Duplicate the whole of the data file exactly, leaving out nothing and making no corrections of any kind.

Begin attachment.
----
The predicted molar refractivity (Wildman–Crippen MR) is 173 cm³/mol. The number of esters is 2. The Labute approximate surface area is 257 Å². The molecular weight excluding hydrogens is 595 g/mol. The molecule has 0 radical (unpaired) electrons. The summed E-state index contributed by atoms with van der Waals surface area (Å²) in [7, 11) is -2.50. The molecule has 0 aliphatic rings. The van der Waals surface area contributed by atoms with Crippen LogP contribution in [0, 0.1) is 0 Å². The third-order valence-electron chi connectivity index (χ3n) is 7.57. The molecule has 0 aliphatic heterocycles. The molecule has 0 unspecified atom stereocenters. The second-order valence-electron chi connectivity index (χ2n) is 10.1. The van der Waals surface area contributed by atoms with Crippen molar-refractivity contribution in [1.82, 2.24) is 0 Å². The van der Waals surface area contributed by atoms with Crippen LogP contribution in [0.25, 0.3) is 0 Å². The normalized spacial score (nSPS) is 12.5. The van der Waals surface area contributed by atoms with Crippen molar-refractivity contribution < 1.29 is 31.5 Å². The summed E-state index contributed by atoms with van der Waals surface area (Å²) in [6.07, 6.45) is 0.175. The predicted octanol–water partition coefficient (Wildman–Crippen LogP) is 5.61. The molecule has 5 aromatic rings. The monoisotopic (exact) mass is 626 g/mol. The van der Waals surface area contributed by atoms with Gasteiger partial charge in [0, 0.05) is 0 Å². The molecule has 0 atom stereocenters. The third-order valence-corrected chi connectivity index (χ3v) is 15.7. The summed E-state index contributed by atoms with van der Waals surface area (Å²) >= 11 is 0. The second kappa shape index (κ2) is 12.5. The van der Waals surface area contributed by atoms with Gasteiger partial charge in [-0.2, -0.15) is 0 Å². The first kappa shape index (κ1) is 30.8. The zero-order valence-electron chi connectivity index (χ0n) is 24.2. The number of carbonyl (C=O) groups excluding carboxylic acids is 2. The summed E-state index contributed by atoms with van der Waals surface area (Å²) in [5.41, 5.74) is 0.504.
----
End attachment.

The predicted molar refractivity (Wildman–Crippen MR) is 173 cm³/mol. The number of esters is 2. The Labute approximate surface area is 257 Å². The molecular weight excluding hydrogens is 595 g/mol. The molecule has 0 radical (unpaired) electrons. The summed E-state index contributed by atoms with van der Waals surface area (Å²) in [7, 11) is -2.50. The molecule has 0 aliphatic rings. The van der Waals surface area contributed by atoms with Crippen LogP contribution in [0, 0.1) is 0 Å². The third-order valence-electron chi connectivity index (χ3n) is 7.57. The molecule has 0 aliphatic heterocycles. The molecule has 0 unspecified atom stereocenters. The second-order valence-electron chi connectivity index (χ2n) is 10.1. The van der Waals surface area contributed by atoms with Crippen molar-refractivity contribution in [1.82, 2.24) is 0 Å². The van der Waals surface area contributed by atoms with Crippen LogP contribution in [0.25, 0.3) is 0 Å². The normalized spacial score (nSPS) is 12.5. The van der Waals surface area contributed by atoms with Crippen molar-refractivity contribution < 1.29 is 31.5 Å². The summed E-state index contributed by atoms with van der Waals surface area (Å²) in [6.07, 6.45) is 0.175. The predicted octanol–water partition coefficient (Wildman–Crippen LogP) is 5.61. The molecule has 5 aromatic rings. The monoisotopic (exact) mass is 626 g/mol. The van der Waals surface area contributed by atoms with Gasteiger partial charge in [0, 0.05) is 0 Å². The molecule has 0 atom stereocenters. The third-order valence-corrected chi connectivity index (χ3v) is 15.7. The summed E-state index contributed by atoms with van der Waals surface area (Å²) >= 11 is 0. The second kappa shape index (κ2) is 12.5. The van der Waals surface area contributed by atoms with Gasteiger partial charge in [-0.2, -0.15) is 0 Å². The first kappa shape index (κ1) is 30.8. The zero-order valence-electron chi connectivity index (χ0n) is 24.2. The number of carbonyl (C=O) groups excluding carboxylic acids is 2. The summed E-state index contributed by atoms with van der Waals surface area (Å²) in [5.41, 5.74) is 0.504.